By Sean Crose
You’ve heard it a million times by now – Manny Pacquiao is finished. Washed up. A fighter on the way down. Thing is, some of us aren’t so sure…at least not yet. While watching the Filipino legend being interviewed in the lead-up to his his battle with Brandon Rios, it pays to listen carefully.
Sure, Pacquiao’s lost his last two fights – but one was arguably the biggest ripoff since the 1919 World Series. As for the other, well, Pacquiao argues he was doing great up until the very end. And he’s right. Check it out again On Demand or on YouTube. PacMan looked terrific.
Until, of course, the punch landed. That punch. Didn’t see it until they showed it in slow motion, did you? I know I didn’t. Let’s face it, though, we really don’t know what kind of long term effect that punch had on the head it landed on…at least not yet.
That’s why it pays to listen to Pacquiao in those interviews. He sounds confident, non-nonchalant, actually. Not unfocused, just unperturbed about his last two fights. That’s a good thing for boxing fans. An untroubled, prime Pacquiao is simply good for the sport. Scratch that. It’s great for the sport.
Still we won’t know where the man’s mind is until he steps into the ring with Brandon Rios in Macau on November 24th. If Pacquiao looks sharp, though, we can expect a complete one-eighty from many who are currently writing the Filipino off. Sports writers, like entertainment writers, can be a fickle bunch.
Yet Pacquiao has to do more than just win against Rios. He has to win big. No one’s giving his opponent a chance here, so a good showing by the ferocious (if one dimensional) Rios will serve as another nail in the coffin of Pacquiao’s reputation. What’s more, this fight might not be as one sided as it’s being made out to be.
Rios, after all, harkens all the way back to John L. Sullivan. He sees boxing as an act of manhood, tends to knock his opponents out, and isn’t afraid to come across like a jerk. Sullivan got knocked out himself in his biggest fight. Will Rios? Freddy Roach and company hope so. And so do lots of fight fans. For a Pacquiao KO would ring in a fresh chorus of Pacquiao-Mayweather cries.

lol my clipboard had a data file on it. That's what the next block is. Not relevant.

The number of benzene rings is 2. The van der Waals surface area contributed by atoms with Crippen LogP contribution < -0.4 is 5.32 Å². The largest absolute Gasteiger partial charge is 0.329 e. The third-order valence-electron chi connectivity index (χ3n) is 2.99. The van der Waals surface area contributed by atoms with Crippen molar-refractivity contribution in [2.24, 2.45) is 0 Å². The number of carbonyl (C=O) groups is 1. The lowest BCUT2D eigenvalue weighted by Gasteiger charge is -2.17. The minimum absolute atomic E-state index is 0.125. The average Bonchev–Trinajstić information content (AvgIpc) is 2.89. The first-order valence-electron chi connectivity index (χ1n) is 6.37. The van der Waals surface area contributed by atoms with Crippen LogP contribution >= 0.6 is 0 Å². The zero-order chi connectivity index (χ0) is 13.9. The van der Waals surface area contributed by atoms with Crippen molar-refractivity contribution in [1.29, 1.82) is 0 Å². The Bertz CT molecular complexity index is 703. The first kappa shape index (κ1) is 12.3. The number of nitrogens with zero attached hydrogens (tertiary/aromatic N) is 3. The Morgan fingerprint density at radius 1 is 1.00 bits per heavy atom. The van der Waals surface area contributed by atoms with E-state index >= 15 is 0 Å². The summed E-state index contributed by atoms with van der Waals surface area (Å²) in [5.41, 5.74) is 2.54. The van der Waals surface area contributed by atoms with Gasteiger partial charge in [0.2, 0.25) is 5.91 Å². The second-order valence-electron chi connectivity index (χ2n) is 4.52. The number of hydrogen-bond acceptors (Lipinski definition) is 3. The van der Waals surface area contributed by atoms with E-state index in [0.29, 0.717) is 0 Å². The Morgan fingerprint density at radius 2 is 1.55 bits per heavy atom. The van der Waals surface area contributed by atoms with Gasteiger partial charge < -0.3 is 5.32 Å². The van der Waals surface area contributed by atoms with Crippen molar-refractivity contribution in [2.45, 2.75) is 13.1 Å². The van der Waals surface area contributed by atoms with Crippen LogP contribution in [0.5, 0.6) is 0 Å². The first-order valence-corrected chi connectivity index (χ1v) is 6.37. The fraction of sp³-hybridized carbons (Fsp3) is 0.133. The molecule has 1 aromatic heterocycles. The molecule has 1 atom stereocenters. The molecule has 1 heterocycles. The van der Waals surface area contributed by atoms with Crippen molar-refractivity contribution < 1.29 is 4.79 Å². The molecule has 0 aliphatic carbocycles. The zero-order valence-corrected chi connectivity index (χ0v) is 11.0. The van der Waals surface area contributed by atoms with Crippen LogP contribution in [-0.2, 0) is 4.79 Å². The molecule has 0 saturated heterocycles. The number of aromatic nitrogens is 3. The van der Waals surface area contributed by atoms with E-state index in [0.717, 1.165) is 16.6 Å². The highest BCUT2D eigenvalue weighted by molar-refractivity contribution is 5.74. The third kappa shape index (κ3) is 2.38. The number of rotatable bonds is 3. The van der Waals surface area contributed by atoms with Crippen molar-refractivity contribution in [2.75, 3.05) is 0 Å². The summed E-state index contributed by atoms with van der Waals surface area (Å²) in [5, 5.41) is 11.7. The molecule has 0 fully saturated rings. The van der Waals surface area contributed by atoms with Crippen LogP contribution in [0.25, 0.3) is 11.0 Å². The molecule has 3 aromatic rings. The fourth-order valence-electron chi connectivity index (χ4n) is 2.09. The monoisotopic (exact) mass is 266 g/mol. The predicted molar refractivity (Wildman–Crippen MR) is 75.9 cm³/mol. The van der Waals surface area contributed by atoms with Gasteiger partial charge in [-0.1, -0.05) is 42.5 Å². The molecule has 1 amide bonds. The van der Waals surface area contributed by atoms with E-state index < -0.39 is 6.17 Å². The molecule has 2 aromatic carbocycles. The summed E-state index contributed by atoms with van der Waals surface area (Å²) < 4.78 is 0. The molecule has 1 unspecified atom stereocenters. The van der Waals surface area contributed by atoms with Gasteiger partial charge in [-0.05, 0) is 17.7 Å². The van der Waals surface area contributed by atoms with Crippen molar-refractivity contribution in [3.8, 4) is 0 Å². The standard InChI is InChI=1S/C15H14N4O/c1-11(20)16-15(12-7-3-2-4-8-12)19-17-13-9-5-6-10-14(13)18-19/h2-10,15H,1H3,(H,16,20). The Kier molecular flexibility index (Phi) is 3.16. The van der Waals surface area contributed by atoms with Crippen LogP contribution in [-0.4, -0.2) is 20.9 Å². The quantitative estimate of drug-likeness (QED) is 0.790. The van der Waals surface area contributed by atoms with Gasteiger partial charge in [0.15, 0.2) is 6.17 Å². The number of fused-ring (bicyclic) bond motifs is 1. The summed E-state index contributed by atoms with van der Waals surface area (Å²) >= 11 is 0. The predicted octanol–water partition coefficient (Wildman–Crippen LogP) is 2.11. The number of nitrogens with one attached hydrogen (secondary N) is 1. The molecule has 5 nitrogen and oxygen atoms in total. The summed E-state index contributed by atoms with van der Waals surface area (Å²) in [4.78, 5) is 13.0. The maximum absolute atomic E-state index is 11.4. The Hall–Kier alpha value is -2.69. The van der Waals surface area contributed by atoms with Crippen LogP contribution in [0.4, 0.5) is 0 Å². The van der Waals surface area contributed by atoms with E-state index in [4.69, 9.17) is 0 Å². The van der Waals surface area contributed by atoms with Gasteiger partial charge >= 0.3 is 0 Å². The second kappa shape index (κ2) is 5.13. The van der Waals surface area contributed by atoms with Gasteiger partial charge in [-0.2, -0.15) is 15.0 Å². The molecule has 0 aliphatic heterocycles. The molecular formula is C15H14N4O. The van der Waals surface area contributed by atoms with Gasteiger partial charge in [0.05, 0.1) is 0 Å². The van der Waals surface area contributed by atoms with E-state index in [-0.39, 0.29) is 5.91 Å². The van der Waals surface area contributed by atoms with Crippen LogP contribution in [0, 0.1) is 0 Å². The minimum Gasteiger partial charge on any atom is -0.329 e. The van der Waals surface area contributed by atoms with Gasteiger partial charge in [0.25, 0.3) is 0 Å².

But knocking out Rios will be a pretty tall order. Just ask Mike Alvarado. He would have loved to have knocked Rios out. In fact, he hit Rios hard – really hard – again and again over the course of two fights. When the dust cleared, however, Alvarado was left with one decision victory and one bruising defeat.
The lesson to be learned here? That Rios doesn’t go out quietly. Not ever. He didn’t against Alvardo and he certainly won’t against Pacquiao, who’s pretty much his ticket to a bright future. This is going to be a brawl, plain and simple. Someone like Timothy Bradley might try to outfox Rios. Pacquiao’s just going to try to beat him up.
That means the bout will make for good viewing. Will it make for memorable viewing, however? There’s reason to believe it will. Pacquiao knows he needs to look good this time out. Count on it. Freddy Roach is reminding him of this fact over and over again. A great fighter’s reputation is at stake here – and great fighter’s take their reputations very seriously.
One more thing to consider: Pacquiao isn’t just fighting for himself against Rios. He’s fighting for his homeland, a country recently beset by a terrible natural tragedy. Pacquiao’s people, who he has literally represented as a politician, need hope right now.
There’s no way in the world the man won’t try to deliver.
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